Rare is the jazz vocal CD that makes one stand up and take notice on the first hearing. But Judy Wexler achieves that reaction with her brilliant Dreams & Shadows, in part due to her instinctive ability to bring out the best in each song, often taking it into unfamiliar territory. The inventive arrangements by pianists Alan Pasqua and Jeff Colella (who alternate at the keyboard) are also an important factor, along with their use of key soloists to add flavor to each chart. There are a number of familiar favorites: the driving post-bop setting of "Comes Love" utilizing Colella's altered harmonies; "If I Only Had a Brain" with Wexler's playful vocal accented by the bird-like chirps of Bob Shepherd's soprano sax; and Sonny Rollins' "Pent Up House," newly fitted with Jack Prather's lyrics and featuring Wexler's deft re-creation of Rollins' original solo. Several songs come from the world of pop. Wexler's sensitive handling of Pasqua's haunting arrangement of "One Less Bell to Answer" (a hit for the 5th Dimension) and the sassy bossa nova scoring of "Spooky" (popularized by the long forgotten Classics IV) accented by Gilbert Castellanos' sinewy muted trumpet are examples of looking for material in unexpected places. Her sensual rendition of Victor Young's "Dreams & Shadows (Delilah)" and engaging scatting in Jerome Kern's "In Love in Vain" revive two gems by two masters of the Great American Songbook. Judy Wexler deserves widespread recognition for her outstanding CD.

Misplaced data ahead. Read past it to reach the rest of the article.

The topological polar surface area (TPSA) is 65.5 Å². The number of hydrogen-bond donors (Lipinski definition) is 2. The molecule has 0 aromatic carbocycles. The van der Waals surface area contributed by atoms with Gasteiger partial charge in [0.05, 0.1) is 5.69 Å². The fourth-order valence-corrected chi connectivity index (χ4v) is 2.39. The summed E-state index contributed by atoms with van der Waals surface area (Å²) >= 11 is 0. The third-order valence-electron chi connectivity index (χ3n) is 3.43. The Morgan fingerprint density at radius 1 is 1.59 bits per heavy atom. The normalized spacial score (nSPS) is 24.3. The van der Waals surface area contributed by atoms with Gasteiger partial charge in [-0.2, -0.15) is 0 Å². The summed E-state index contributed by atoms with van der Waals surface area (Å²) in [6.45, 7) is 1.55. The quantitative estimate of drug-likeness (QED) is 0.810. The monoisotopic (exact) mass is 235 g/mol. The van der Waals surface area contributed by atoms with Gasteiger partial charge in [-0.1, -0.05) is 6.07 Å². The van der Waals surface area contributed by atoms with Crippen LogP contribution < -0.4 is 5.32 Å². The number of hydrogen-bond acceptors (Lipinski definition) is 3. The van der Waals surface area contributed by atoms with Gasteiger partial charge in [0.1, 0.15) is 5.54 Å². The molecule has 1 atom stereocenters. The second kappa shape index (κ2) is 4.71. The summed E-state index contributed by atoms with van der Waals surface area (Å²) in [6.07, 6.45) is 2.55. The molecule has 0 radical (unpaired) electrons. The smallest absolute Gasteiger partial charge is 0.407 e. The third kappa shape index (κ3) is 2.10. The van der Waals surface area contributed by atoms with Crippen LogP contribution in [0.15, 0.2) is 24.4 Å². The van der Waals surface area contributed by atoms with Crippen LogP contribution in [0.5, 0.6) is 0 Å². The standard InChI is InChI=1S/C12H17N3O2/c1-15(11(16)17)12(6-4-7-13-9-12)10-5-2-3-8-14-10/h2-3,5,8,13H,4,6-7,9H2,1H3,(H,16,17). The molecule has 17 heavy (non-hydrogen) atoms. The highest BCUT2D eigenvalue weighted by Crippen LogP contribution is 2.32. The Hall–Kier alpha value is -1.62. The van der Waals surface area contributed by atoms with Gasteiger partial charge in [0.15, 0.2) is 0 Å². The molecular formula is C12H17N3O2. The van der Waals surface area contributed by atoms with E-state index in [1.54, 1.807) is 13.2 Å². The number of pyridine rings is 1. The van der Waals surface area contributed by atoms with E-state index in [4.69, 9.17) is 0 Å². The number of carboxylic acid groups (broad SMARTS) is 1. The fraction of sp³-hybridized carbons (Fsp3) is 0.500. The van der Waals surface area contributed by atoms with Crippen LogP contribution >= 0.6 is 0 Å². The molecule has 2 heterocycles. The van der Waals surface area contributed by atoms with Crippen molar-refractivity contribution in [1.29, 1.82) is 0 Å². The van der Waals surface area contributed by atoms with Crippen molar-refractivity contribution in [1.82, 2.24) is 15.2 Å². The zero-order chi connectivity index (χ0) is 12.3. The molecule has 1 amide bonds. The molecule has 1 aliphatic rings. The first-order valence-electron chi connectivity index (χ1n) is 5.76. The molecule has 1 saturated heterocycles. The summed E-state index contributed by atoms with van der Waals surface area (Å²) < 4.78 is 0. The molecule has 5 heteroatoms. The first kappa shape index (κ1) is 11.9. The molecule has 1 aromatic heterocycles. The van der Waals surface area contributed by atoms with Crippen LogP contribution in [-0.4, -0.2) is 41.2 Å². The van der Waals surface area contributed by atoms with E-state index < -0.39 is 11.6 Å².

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AllMusic Review by Ken Dryden